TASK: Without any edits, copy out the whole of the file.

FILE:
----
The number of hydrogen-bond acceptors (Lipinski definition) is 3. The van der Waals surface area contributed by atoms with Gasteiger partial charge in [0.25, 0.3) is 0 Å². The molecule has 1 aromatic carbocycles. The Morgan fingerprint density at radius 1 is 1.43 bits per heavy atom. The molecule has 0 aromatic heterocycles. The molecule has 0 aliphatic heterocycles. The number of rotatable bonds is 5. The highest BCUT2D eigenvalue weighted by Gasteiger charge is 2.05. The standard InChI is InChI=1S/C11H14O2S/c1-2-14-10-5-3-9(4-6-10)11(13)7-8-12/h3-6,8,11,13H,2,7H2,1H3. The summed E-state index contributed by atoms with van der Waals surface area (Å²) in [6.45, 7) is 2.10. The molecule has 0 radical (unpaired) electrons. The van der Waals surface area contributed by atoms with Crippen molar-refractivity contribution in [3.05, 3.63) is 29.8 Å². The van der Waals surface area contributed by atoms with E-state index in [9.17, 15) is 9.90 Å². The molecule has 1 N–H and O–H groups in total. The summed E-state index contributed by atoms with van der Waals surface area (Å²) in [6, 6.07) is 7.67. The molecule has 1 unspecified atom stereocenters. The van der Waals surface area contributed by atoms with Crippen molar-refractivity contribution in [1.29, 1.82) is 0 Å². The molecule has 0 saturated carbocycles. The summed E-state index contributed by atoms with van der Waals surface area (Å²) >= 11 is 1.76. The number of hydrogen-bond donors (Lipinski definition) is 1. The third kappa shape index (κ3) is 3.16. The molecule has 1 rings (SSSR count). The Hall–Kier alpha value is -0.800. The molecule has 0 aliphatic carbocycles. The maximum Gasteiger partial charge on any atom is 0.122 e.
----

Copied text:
The number of hydrogen-bond acceptors (Lipinski definition) is 3. The van der Waals surface area contributed by atoms with Gasteiger partial charge in [0.25, 0.3) is 0 Å². The molecule has 1 aromatic carbocycles. The Morgan fingerprint density at radius 1 is 1.43 bits per heavy atom. The molecule has 0 aromatic heterocycles. The molecule has 0 aliphatic heterocycles. The number of rotatable bonds is 5. The highest BCUT2D eigenvalue weighted by Gasteiger charge is 2.05. The standard InChI is InChI=1S/C11H14O2S/c1-2-14-10-5-3-9(4-6-10)11(13)7-8-12/h3-6,8,11,13H,2,7H2,1H3. The summed E-state index contributed by atoms with van der Waals surface area (Å²) in [6.45, 7) is 2.10. The molecule has 0 radical (unpaired) electrons. The van der Waals surface area contributed by atoms with Crippen molar-refractivity contribution in [3.05, 3.63) is 29.8 Å². The van der Waals surface area contributed by atoms with E-state index in [9.17, 15) is 9.90 Å². The molecule has 1 N–H and O–H groups in total. The summed E-state index contributed by atoms with van der Waals surface area (Å²) in [6, 6.07) is 7.67. The molecule has 1 unspecified atom stereocenters. The van der Waals surface area contributed by atoms with Crippen molar-refractivity contribution in [1.29, 1.82) is 0 Å². The molecule has 0 saturated carbocycles. The summed E-state index contributed by atoms with van der Waals surface area (Å²) >= 11 is 1.76. The number of hydrogen-bond donors (Lipinski definition) is 1. The third kappa shape index (κ3) is 3.16. The molecule has 1 rings (SSSR count). The Hall–Kier alpha value is -0.800. The molecule has 0 aliphatic carbocycles. The maximum Gasteiger partial charge on any atom is 0.122 e.